On a more fundamental level, he is interested in the factors that influence decision-making within the basic sciences and clinical medicine. “In the lab, it could be ëWhat model organism does one choose to study a problem?’ In the clinic, it could be a case such as the Penn trial,” he says, referring to the clinical gene therapy research that resulted in the death last fall of 18-year-old Jesse Gelsinger. “Why did the people doing the work choose an adenovirus as opposed to some other kind of vector? It may have been the only one they could have used. But adenoviruses are known to have fairly severe side effects, and, at dosages high above those in the protocol, those side effects killed the patient. Why were those choices made?”
Weed’s advisor in the Department of Genetics is Professor Kenneth K. Kidd, Ph.D., who studies the genetics of complex human disorders and the organization of the human genome–areas that raise ethical issues akin to those that interest Weed. “I’ve been very involved with these ethical issues in trying to communicate good science to the public,” says Kidd, a leader in the fields of molecular and evolutionary genetics, “and that naturally overlaps with a lot of Matt’s interests.” Weed’s dissertation committee includes faculty members from five disciplines, including political science, management and the history of medicine.
Ultimately, Weed hopes to serve as a mediator between scientists and the nonscientists who make public policy. A small, fit man with thinning brown hair and an alert manner, Weed would like to be the commentator journalists call upon to put advances in perspective. He imagines himself on television, say The NewsHour with Jim Lehrer, as the expert “who pushes scientists to be truthful in what they say and who also pushes the media to slow down a little bit in the conclusions that they are drawing about the sciences.” Weed hopes to advocate for funding decisions based on the promise of research rather than on how well special-interest groups sway people in power.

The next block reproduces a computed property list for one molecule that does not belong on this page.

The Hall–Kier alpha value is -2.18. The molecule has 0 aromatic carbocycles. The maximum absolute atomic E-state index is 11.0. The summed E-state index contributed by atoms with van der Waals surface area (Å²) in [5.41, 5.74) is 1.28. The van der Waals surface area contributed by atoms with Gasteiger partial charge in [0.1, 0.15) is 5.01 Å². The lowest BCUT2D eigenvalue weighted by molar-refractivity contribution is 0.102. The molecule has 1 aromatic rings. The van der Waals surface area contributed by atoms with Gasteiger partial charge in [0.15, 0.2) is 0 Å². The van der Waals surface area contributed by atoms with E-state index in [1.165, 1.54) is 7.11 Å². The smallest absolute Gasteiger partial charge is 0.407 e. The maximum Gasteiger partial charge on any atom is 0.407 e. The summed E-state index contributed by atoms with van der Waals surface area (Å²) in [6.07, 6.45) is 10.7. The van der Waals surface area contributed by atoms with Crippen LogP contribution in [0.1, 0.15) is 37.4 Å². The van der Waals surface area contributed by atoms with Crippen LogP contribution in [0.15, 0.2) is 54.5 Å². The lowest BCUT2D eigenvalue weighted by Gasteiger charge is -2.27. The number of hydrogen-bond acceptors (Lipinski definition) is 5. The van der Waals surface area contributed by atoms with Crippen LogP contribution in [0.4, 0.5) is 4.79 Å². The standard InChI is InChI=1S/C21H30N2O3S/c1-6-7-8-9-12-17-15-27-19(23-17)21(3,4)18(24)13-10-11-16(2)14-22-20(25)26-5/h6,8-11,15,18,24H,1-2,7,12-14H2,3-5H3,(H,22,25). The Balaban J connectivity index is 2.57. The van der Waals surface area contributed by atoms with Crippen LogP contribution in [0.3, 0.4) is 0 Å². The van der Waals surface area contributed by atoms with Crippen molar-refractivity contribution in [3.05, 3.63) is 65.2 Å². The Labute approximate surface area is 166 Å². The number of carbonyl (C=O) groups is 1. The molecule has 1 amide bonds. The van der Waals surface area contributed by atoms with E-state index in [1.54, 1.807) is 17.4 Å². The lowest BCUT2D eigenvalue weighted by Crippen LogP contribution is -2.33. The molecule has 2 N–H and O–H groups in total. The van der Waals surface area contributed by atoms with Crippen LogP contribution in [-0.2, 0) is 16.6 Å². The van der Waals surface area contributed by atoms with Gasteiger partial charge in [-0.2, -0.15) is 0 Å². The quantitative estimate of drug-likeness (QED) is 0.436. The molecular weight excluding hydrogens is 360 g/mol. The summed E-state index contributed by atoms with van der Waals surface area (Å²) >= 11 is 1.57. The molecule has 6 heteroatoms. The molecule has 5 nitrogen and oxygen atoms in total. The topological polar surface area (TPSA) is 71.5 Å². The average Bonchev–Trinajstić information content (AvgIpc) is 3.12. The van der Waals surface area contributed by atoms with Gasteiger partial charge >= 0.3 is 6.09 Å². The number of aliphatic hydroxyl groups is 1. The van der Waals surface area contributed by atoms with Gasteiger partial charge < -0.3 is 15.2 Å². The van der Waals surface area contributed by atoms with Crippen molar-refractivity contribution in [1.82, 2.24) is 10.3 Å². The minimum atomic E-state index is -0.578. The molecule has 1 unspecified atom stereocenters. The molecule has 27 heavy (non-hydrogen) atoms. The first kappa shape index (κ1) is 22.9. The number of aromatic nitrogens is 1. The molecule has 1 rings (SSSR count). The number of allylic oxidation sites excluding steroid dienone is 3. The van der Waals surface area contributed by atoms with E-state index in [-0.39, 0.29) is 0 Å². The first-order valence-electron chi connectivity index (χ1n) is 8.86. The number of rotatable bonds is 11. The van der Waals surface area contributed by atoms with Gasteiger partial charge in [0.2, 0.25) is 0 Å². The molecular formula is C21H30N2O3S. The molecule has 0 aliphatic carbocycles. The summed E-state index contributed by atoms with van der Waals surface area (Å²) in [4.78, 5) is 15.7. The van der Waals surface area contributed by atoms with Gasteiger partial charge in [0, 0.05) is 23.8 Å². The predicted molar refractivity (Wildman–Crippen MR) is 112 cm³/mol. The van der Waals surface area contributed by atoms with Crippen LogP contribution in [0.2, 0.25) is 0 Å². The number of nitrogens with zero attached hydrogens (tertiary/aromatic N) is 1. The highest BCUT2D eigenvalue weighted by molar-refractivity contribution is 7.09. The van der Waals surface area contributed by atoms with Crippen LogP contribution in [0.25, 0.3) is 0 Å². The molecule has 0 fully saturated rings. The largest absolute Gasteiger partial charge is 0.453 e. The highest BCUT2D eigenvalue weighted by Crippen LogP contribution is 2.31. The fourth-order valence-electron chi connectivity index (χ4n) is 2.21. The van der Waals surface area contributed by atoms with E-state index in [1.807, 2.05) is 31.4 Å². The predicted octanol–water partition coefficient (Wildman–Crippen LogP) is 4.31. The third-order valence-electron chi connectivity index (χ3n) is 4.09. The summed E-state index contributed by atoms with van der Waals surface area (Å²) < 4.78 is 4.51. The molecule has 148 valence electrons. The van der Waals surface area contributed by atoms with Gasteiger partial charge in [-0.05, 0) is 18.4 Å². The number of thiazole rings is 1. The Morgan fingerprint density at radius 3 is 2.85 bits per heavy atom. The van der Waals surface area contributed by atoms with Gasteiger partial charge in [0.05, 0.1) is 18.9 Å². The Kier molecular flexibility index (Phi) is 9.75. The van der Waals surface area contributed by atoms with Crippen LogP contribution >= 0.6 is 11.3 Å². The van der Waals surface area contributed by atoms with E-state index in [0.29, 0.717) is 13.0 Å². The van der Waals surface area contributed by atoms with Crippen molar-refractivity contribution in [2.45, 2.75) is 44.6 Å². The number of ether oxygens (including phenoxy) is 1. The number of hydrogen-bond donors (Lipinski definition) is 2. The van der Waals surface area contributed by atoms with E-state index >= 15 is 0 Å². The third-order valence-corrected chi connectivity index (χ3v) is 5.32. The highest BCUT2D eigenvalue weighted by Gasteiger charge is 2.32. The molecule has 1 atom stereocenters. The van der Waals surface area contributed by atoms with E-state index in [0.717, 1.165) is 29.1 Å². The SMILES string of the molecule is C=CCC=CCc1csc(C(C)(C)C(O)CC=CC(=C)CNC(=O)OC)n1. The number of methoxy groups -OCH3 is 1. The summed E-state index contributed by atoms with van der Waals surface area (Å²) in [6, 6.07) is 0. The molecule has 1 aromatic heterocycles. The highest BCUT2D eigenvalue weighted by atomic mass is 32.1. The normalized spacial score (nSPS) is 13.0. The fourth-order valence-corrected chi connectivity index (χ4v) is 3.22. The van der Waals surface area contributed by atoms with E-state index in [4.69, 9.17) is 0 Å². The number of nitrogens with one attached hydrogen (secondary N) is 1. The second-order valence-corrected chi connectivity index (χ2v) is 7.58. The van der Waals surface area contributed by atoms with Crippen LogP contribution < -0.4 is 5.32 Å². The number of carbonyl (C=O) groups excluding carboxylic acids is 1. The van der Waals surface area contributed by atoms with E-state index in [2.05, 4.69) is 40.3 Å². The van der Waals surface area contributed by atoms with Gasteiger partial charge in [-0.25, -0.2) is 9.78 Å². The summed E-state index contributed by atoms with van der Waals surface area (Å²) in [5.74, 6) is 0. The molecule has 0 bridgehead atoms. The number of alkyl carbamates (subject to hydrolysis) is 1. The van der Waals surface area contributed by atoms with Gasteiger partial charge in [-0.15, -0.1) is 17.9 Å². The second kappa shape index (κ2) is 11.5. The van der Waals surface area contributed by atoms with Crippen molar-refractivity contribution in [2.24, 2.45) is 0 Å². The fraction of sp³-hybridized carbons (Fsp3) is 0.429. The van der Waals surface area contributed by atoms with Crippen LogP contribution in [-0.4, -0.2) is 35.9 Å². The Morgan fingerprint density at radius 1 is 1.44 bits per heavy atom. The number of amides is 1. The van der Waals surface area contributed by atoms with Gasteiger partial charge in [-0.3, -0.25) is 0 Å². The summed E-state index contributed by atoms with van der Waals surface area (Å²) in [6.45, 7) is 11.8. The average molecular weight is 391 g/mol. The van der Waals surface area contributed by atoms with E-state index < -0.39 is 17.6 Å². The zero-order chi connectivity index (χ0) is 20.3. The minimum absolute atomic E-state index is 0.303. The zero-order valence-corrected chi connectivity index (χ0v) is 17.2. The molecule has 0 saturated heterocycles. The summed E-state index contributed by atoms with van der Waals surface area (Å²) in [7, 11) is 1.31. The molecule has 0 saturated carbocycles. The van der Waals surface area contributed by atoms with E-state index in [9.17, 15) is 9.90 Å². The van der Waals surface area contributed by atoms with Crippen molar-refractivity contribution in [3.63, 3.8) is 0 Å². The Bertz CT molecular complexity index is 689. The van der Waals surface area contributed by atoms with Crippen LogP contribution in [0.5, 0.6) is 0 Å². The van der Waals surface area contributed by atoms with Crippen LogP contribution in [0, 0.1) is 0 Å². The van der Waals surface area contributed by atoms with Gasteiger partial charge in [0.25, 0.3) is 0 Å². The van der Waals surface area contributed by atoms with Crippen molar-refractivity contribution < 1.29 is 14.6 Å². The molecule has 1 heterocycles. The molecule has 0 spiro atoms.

His sense of politics is well developed, and Weed himself knows how to identify and enlist key players in order to get things done. It was this astuteness that allowed him a decade ago, as an undergraduate at Yale, to radically expand resources available to the blind. Hugh Flick, dean of Yale’s Silliman College, recalls that when Weed was admitted to Yale College in 1989, “I think they accepted him expecting he would take advantage of the accommodations Yale had offered [to blind students] in the past, which was mostly Braille and recordings for the blind.”
“HE CHANGED YALE”